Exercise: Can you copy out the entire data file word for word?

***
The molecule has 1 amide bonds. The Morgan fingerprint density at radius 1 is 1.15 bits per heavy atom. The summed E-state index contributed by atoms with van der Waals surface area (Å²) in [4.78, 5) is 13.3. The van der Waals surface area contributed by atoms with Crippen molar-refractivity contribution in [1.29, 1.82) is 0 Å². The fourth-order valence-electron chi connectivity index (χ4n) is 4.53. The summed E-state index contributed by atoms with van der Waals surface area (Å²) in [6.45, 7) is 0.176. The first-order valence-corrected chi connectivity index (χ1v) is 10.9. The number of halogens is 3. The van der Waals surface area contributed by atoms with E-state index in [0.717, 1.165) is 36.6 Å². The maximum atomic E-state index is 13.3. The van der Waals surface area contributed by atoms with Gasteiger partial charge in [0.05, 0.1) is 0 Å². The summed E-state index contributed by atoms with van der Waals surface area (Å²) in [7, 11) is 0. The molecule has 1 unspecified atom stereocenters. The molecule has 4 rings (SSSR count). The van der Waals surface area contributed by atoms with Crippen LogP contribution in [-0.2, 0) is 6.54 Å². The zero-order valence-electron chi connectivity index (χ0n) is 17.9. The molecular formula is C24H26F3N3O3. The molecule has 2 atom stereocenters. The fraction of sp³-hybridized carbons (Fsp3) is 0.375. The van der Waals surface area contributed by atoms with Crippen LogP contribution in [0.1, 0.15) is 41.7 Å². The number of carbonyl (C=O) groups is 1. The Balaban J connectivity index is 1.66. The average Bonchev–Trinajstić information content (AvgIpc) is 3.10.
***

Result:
The molecule has 1 amide bonds. The Morgan fingerprint density at radius 1 is 1.15 bits per heavy atom. The summed E-state index contributed by atoms with van der Waals surface area (Å²) in [4.78, 5) is 13.3. The van der Waals surface area contributed by atoms with Crippen molar-refractivity contribution in [1.29, 1.82) is 0 Å². The fourth-order valence-electron chi connectivity index (χ4n) is 4.53. The summed E-state index contributed by atoms with van der Waals surface area (Å²) in [6.45, 7) is 0.176. The first-order valence-corrected chi connectivity index (χ1v) is 10.9. The number of halogens is 3. The van der Waals surface area contributed by atoms with E-state index in [0.717, 1.165) is 36.6 Å². The maximum atomic E-state index is 13.3. The van der Waals surface area contributed by atoms with Gasteiger partial charge in [0.05, 0.1) is 0 Å². The summed E-state index contributed by atoms with van der Waals surface area (Å²) in [7, 11) is 0. The molecule has 1 unspecified atom stereocenters. The molecule has 4 rings (SSSR count). The van der Waals surface area contributed by atoms with Crippen LogP contribution in [-0.2, 0) is 6.54 Å². The zero-order valence-electron chi connectivity index (χ0n) is 17.9. The molecular formula is C24H26F3N3O3. The molecule has 2 atom stereocenters. The fraction of sp³-hybridized carbons (Fsp3) is 0.375. The van der Waals surface area contributed by atoms with Crippen LogP contribution in [0.1, 0.15) is 41.7 Å². The number of carbonyl (C=O) groups is 1. The Balaban J connectivity index is 1.66. The average Bonchev–Trinajstić information content (AvgIpc) is 3.10.